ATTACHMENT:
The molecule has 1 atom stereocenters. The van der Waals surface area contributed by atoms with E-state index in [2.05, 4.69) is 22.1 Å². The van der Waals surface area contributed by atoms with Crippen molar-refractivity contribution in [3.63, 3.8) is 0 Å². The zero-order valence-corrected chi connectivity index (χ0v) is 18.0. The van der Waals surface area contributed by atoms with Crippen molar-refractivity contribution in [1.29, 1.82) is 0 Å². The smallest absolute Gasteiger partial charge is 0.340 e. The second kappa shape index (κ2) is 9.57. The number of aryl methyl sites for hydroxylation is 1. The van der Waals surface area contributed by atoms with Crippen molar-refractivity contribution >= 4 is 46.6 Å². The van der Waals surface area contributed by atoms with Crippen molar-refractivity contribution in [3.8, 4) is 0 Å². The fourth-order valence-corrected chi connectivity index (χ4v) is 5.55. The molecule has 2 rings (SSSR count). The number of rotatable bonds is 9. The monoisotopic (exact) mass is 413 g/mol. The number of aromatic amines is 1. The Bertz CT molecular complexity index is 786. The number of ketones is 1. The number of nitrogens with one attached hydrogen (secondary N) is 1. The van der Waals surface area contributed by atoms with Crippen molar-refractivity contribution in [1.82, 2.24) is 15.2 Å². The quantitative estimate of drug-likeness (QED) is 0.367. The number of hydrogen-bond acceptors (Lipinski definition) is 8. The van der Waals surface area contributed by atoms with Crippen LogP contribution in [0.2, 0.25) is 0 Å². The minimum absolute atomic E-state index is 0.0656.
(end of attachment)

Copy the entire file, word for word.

The molecule has 1 atom stereocenters. The van der Waals surface area contributed by atoms with E-state index in [2.05, 4.69) is 22.1 Å². The van der Waals surface area contributed by atoms with Crippen molar-refractivity contribution in [3.63, 3.8) is 0 Å². The zero-order valence-corrected chi connectivity index (χ0v) is 18.0. The van der Waals surface area contributed by atoms with Crippen molar-refractivity contribution in [1.29, 1.82) is 0 Å². The smallest absolute Gasteiger partial charge is 0.340 e. The second kappa shape index (κ2) is 9.57. The number of aryl methyl sites for hydroxylation is 1. The van der Waals surface area contributed by atoms with Crippen molar-refractivity contribution >= 4 is 46.6 Å². The van der Waals surface area contributed by atoms with Crippen molar-refractivity contribution in [3.8, 4) is 0 Å². The fourth-order valence-corrected chi connectivity index (χ4v) is 5.55. The molecule has 2 rings (SSSR count). The number of rotatable bonds is 9. The monoisotopic (exact) mass is 413 g/mol. The number of aromatic amines is 1. The Bertz CT molecular complexity index is 786. The number of ketones is 1. The number of nitrogens with one attached hydrogen (secondary N) is 1. The van der Waals surface area contributed by atoms with Crippen molar-refractivity contribution in [1.82, 2.24) is 15.2 Å². The quantitative estimate of drug-likeness (QED) is 0.367. The number of hydrogen-bond acceptors (Lipinski definition) is 8. The van der Waals surface area contributed by atoms with Crippen LogP contribution in [0.2, 0.25) is 0 Å². The minimum absolute atomic E-state index is 0.0656.